The wheat dwarf disease is among the most damaging diseases in cereals. Its aetiological agent is the Wheat dwarf virus (WDV), which is exclusively transmitted from plant to plant by leafhoppers from the genus Psammotettix (Hemiptera, Cicadellidae). The parameters linked to the WDV/Psammotettix pathosystem are still poorly understood. We studied Psammotettix individuals collected in wheat and barley fields in France and, as a comparison, from grassland at agroecological interface in West Slovenia. Species identity of males and females has been determined using multiple criteria. In the first step, the characterization of the collected individuals included recordings of vibrational signals used in mating behaviour and morphometric analyses. In addition, a 442 nt sequence of the mitochondrial cytochrome oxydase I (COI) gene was obtained for some individuals and compared to COI sequences of the Psammotettix leafhoppers available in public databases. In the cereal fields in France, P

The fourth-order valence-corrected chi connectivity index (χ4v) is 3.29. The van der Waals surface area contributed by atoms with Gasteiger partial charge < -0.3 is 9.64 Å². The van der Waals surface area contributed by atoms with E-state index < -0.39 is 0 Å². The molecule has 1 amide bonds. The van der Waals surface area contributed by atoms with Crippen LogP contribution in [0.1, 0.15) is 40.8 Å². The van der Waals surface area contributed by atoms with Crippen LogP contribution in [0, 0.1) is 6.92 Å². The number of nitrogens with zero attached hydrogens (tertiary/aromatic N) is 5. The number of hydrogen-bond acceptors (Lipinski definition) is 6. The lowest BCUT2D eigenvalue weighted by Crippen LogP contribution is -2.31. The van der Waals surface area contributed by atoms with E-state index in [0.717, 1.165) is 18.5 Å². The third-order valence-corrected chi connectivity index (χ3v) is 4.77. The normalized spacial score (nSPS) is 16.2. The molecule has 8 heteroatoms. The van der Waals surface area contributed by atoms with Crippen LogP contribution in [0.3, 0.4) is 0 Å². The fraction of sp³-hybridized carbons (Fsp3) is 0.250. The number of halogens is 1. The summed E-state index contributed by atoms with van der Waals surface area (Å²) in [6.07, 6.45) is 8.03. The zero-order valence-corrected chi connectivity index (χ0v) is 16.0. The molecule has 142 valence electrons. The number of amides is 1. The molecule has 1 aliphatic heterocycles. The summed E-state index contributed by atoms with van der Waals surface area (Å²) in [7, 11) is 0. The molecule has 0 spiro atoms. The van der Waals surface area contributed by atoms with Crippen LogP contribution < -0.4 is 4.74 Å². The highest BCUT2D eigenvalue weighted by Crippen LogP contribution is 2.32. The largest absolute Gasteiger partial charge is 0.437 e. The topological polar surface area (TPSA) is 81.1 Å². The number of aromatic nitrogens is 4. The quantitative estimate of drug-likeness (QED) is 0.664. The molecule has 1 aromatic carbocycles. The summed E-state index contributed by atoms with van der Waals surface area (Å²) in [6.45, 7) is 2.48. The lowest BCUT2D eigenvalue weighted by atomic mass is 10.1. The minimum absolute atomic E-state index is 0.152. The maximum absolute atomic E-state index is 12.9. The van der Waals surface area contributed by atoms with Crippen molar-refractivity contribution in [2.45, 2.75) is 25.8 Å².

sammotettix alienus was the most numerous species; however, it sometimes occurred together with Psammotettix confinis, while in the grasslands in Slovenia, the third syntopic species in Psammotettix community was Psammotettix helvolus. The temporal parameters of the P. alienus male calling song that were measured in this study were very similar to those measured in a previous study. The local biotic and/or abiotic parameters most likely influence the life history of Psammotettix leafhoppers, and the proportion of viruliferous individuals collected in cereal fields was 14.9%, while leafhoppers collected in Slovenia were virus-free. Taken together, results show that more detailed information on population structure of Psammotettix leafhoppers is crucial for providing an insight into the epidemiology of wheat dwarf disease.